1 tablespoon mustard seed, optional
Slice cucumbers, pepper and onion. Mix with other ingredients and let stand for three hours. Put into containers and freeze. For the best pickles (these or any other kind), do not use city water, since it contains chlorine, fluoride, and probably other kinds of chemicals. Use bottled drinking water, or get some from a good well. Here in Wisconsin we're blessed with good ground water and most wells provide sweet, pure water. Just avoid the few that do not.
VEGETABLE SANDWICH SPREAD
1 1/2 teaspoons unflavored gelatin
2 tablespoons cold water
2 tablespoons boiling water
1 tomato, peeled and finely chopped
3/4 cup finely chopped cucumber
1/2 cup finely chopped celery
1/3 cup finely chopped green pepper
1/3 cup finely chopped onion
1/2 cup plus 1 tablespoon mayonnaise
1/2 teaspoon salt
Soften unflavored gelatin in cold water; add boiling water, stirring until gelatin dissolves. Cool. Drain vegetables on paper towels and set aside. Combine mayonnaise and salt; fold in gelatin mixture. Gently stir in vegetables. Chill. Serve on bread. Party rye is really good with this. Makes two cups of spread.
Another good use for those plentiful and delicious summer vegetables.
2 small green peppers, diced
1/4 cup olive oil
2 cups fresh corn, cut from cob
2 young zucchini, thinly sliced
2 yellow squash, thinly sliced
1 tomato, chopped
1/2 cup water
1/2 teaspoon salt
1/4 teaspoon pepper
Sauté onion and green pepper in oil in a Dutch oven 2 to 3 minutes. Add remaining ingredients, and bring to a boil. Cover, reduce heat, and simmer 8 to 10 minutes or until vegetables are tender. Yield: 8 servings.
RAM JAM CHICKEN
Grill this chicken alone, or make it into kabobs, using chicken tenders, cherry tomatoes, mushrooms, sliced corn cobs or pre-cooked potato chunks, and fat slices of young summer squash. Marinate the summer squash and mushrooms along with the chicken.
1/4 cup soy sauce
3 tablespoons dry white wine
2 tablespoons lemon juice
2 tablespoons olive oil
3/4 teaspoon dried Italian-style seasoning
1 teaspoon grated fresh ginger root
1 clove garlic, crushed
1/4 teaspoon onion powder
1 pinch ground black pepper
8 skinless, boneless chicken breasts, cut into strips
In a large, resealable plastic bag, combine the soy sauce, wine, lemon juice, oil, Italian-style seasoning, ginger, garlic, onion powder, and ground black pepper. Place chicken in the bag. (If you're making kababs, add the pre-cooked potatoes mushrooms and summer squash to the marinade too.) Seal, and let marinate in the refrigerator for at least 3 hours, or overnight. Preheat an outdoor grill for medium-high heat. Thread the chicken (and vegetables) onto skewers, and set aside. Pour marinade into a small saucepan, and bring to a boil over high heat. Lightly oil the grill grate. Cook on the prepared grill for approximately 8 minutes per side, basting with the sauce several times. Chicken is done when juices run clear.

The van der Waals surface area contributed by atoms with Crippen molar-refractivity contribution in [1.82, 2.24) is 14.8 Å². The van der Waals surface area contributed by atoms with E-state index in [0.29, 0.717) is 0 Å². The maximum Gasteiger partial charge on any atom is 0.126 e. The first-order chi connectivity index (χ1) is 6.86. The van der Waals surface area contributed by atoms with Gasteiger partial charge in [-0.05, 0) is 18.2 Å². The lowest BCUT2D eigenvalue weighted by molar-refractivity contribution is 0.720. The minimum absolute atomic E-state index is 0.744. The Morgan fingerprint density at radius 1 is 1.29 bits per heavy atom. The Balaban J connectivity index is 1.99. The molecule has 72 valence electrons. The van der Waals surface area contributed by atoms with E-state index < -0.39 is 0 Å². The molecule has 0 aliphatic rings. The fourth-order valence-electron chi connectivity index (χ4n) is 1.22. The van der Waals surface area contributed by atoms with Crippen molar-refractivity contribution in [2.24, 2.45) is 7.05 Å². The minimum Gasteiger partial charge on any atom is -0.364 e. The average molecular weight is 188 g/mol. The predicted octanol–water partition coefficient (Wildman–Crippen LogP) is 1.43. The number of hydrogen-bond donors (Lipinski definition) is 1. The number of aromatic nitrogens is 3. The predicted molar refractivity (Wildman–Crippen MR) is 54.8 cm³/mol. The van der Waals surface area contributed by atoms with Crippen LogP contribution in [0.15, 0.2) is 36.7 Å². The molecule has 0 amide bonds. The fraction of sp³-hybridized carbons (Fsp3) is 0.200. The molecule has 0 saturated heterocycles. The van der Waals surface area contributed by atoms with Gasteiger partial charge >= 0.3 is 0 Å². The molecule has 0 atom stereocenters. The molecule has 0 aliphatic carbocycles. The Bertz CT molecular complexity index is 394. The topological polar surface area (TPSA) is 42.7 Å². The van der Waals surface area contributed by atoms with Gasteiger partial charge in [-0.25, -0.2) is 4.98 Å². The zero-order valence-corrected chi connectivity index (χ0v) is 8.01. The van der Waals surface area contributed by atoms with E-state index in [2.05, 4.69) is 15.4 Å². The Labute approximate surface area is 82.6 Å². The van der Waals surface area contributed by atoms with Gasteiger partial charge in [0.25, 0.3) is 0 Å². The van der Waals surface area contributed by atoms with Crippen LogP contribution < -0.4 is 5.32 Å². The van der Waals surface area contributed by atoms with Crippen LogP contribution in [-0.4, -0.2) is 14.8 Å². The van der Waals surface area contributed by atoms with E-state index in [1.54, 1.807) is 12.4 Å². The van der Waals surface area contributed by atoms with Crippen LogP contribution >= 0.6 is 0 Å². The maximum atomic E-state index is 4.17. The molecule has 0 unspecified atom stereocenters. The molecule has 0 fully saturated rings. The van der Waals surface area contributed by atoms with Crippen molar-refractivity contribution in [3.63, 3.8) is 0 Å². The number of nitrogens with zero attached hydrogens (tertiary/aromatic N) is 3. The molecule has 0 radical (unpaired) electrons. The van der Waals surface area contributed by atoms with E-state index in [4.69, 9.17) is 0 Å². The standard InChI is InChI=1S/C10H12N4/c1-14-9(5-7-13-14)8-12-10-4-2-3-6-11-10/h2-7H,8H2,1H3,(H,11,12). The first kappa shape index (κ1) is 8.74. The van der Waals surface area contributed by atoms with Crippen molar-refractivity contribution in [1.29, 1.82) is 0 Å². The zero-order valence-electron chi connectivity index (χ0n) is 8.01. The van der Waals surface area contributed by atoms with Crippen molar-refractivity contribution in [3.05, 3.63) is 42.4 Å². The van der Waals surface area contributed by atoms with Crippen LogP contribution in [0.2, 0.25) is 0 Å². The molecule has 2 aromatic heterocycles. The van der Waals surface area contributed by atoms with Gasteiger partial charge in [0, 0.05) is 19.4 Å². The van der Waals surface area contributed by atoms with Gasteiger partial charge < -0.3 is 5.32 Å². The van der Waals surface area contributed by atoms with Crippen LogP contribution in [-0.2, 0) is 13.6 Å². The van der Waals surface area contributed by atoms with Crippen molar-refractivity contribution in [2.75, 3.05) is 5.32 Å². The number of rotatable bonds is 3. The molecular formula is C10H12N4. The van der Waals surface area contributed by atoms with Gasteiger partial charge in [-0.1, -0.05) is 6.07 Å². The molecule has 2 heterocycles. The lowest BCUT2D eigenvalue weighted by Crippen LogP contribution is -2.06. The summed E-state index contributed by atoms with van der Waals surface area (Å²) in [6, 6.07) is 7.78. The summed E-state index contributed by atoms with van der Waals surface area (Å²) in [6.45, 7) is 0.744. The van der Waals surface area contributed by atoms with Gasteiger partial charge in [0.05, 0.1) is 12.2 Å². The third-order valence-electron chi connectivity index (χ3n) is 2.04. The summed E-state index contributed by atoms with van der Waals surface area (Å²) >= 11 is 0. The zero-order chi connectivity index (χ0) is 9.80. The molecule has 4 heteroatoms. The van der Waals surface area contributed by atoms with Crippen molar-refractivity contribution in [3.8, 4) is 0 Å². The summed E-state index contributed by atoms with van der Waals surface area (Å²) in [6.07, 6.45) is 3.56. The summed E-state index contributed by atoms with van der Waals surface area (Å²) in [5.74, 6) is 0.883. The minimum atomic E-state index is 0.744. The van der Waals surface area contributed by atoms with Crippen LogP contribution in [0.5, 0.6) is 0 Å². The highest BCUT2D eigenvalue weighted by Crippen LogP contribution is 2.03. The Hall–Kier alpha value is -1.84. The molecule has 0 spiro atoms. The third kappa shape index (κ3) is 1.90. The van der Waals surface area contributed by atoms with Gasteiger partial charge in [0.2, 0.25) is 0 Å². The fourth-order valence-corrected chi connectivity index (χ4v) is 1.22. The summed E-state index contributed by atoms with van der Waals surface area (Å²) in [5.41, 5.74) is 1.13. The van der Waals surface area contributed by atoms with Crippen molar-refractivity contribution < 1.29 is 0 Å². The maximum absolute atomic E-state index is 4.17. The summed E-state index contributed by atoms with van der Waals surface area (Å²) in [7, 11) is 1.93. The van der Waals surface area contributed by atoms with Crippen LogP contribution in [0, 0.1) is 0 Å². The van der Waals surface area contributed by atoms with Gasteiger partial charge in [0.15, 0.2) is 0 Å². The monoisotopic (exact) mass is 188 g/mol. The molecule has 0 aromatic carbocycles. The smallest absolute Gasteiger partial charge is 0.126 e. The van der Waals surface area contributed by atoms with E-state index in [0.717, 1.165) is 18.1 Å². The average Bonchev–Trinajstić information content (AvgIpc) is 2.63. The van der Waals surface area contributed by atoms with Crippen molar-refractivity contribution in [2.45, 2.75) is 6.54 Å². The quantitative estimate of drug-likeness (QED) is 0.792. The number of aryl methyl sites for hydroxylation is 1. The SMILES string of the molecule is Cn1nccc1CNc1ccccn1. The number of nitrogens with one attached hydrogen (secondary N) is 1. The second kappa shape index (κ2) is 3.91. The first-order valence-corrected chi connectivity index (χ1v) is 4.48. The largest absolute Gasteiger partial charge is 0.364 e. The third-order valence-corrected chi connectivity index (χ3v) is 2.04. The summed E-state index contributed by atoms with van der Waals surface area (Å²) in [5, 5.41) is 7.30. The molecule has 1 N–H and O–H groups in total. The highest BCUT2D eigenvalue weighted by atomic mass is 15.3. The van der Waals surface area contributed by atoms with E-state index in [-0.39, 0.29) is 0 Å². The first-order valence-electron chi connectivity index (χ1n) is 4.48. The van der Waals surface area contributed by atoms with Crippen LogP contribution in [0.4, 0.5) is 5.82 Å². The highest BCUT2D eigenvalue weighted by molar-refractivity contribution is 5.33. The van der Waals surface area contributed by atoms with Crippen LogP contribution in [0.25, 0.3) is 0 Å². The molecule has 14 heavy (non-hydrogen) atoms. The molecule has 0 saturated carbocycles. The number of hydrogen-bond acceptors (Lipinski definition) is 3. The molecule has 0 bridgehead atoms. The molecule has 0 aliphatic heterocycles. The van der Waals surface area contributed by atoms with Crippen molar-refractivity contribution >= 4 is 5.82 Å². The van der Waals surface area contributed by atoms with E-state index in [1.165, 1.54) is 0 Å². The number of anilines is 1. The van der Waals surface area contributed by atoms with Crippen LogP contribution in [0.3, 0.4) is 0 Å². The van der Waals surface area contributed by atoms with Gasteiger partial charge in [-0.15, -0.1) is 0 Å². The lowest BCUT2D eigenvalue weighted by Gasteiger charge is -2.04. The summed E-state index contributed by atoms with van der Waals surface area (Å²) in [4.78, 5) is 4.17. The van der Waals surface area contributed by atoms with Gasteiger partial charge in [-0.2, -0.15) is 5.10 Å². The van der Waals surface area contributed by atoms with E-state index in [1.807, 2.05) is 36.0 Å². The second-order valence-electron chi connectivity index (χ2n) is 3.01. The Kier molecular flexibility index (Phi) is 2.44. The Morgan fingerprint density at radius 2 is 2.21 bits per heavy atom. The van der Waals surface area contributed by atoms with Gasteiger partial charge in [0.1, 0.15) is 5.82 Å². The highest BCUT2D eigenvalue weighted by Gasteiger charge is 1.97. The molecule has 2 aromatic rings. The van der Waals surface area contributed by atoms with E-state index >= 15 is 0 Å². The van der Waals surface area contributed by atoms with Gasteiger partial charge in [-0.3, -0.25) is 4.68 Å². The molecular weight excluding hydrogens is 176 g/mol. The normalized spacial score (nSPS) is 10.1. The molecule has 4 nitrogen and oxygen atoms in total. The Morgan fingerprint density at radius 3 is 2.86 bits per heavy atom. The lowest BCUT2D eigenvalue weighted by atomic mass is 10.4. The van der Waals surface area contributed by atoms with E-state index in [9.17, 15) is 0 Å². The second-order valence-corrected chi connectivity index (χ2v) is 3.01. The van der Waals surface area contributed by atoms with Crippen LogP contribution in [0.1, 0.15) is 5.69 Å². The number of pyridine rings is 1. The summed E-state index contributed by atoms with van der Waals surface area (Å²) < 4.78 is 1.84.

SUMMER SQUASH SOUP
1 medium onion, chopped
1/4 cup butter or margarine, melted
6 medium-size yellow squash, sliced
2 cups chicken broth
1/2 teaspoon poultry seasoning
1/4 teaspoon salt
1/4 teaspoon pepper
1 cup half-and-half
chopped chives (optional)
Sauté onion in butter in a large skillet until tender. Add squash; cover and simmer 5 minutes. Add chicken broth and seasonings; cover and simmer an additional 15 minutes. Place squash mixture in container of an electric blender; process until smooth. Return mixture to skillet. Stir in half-and-half; cook just until thoroughly heated. (Do not boil.) Garnish with chives, if desired. Serve hot or cold. Makes 6 cups.
APPLE SNACK CAKE
1/4 cup butter or margarine, softened
1 cup sugar
1 cup all-purpose flour
1 teaspoon baking soda
1/2 teaspoon salt
1/2 teaspoon ground cinnamon
1/2 teaspoon ground nutmeg
1/2 cup chopped pecans
2 cup peeled, finely chopped apple
1/4 cup powdered sugar
Cream butter; gradually add sugar, beating until light and fluffy. Add egg, blending well. Combine flour, soda, salt, and spices; add to creamed mixture, stirring well. Stir in chopped pecans and apple. Spoon batter into a greased 8-inch square baking pan. Bake at 350 for 35 minutes or until a wooden pick inserted in center comes out clean. Cool cake in pan; sprinkle top with powdered sugar. Cut into squares.
The Country Cousin
Thought for the week: Do not spend time envying those with more money or finer possessions. We should enjoy the things we love, appreciate the beauty of life. As Thomas Jefferson once said, "It is neither wealth nor splendor; but tranquility and occupation which give you happiness."
(This column is written by Shirley Prudhomme of Crivitz. Views expressed are her own and are in no way intended to be an official statement of the opinions of Peshtigo Times editors and publishers. She may be contacted by phone at 715-291-9002 or by e-mail to firstname.lastname@example.org.)